Precast Concrete Walls: Strong and True
 
The home in La Jolla, Calif., featured in this article was built with precast concrete wall panels that were made in the factory, delivered to the site, and erected by cranes in a single day. “We’ve used precast concrete panels on a couple of projects and they work pretty well,” says architect John Pyjar, principal of Domusstudio, San Diego.
 
Domusstudio specified Metal Stud Crete thin structural wall panels from StructureCast of Bakersfield, Calif. The panels consist of thin, conventional concrete and modified light-gauge metal framing. They’re made by pouring 2-1/2-inch thick concrete into the metal frame and letting it cure.
 
According to StructureCast, Metal Stud Crete panels far exceed minimum seismic, sound, fire, and wind requirements. The load-bearing, structural shear wall systems conform to building codes nationwide through ICC/ICBO.
 
David Keitel, senior associate at Domusstudio, says using the panels was a challenge: “All the structural connection points are hidden in dual-sided panels that are capped on the top and ends.” But Pyjar points out that the manufacturing process results in a better product: “It has the look and finish of poured concrete, and by doing it in a shop versus in the field, [StructureCast has] much better control over quality.”
Excavation was a delicate procedure because it took place so close to the rare Torrey pines. “In some places we had to cut some of the roots to dig the basement,” says Dan Arenas, principal of Premier Custom Builders, San Diego. A local arborist supervised the conservation of the trees. In the past, fossils and Indian artifacts have been discovered on the site, so it had to be inspected periodically by paleontologists and archeologists.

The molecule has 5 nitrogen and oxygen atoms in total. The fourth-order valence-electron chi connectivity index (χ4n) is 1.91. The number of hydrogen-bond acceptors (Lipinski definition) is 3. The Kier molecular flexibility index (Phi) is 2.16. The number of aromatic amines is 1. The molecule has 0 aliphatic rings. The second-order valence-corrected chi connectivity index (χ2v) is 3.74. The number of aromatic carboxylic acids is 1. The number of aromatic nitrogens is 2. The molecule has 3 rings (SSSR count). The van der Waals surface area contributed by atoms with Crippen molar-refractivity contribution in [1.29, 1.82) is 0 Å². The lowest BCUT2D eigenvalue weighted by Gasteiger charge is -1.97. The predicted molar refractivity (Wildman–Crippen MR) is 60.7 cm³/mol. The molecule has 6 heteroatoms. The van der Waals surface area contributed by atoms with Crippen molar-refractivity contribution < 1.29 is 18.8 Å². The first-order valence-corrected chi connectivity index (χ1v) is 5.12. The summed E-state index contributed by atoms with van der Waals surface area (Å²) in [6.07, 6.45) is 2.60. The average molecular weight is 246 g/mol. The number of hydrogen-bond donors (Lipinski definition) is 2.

The lot is 0.45 acres, though only 50 percent is buildable area (the rest is protected open space). The clients brought magazine clippings of homes they liked to Domusstudio, which drove the contemporary design of the 4,755-square-foot residence.
 
The major axis of the home points directly to the only whitewater view far below in the canyon. This axis is the circulation spine and organizing design element for the house, he says. The home is zoned to provide privacy for the parents, spaces for the children below and toward the canyon, and indoor/outdoor living and entertaining opportunities.
 

Precast concrete wall panels were used for the structure and also form part of the interior finish. The panels were fabricated off site and erected in a day.
 
The clients’ large collection of automobiles is housed in two perpendicular garages, which help obscure the true scale of the project. Glass walls around the main living areas completely erase any barrier to the canyon and ocean. At the same time, solid walls to the north and south offer privacy from the closest neighbors on each side.
 

Luxuriously appointed with an oversized shower and a sunken whirlpool tub, even the master bath has views of the ocean.
 
The home took 18 months to complete which, according to Arenas, is typical for the size and complexity of the project. In addition to digging the basement, the Torrey pines had to be shored up and retaining walls built.
 

The flooring and stair treads are made of fossilized sandstone, quarried in India and cut into rectangles.
 
Subdivision bylaws limited the height of the home on the street side. At its highest point, it’s only 8 feet above the curb. But in a neighborhood of 1,600-square-foot, one-story homes, it’s a good fit despite being three times the size.
  
“Even though it’s a contemporary design and doesn’t really go with the other houses in the neighborhood, it fits in real well and doesn’t obstruct anybody’s view,” Pyjar says.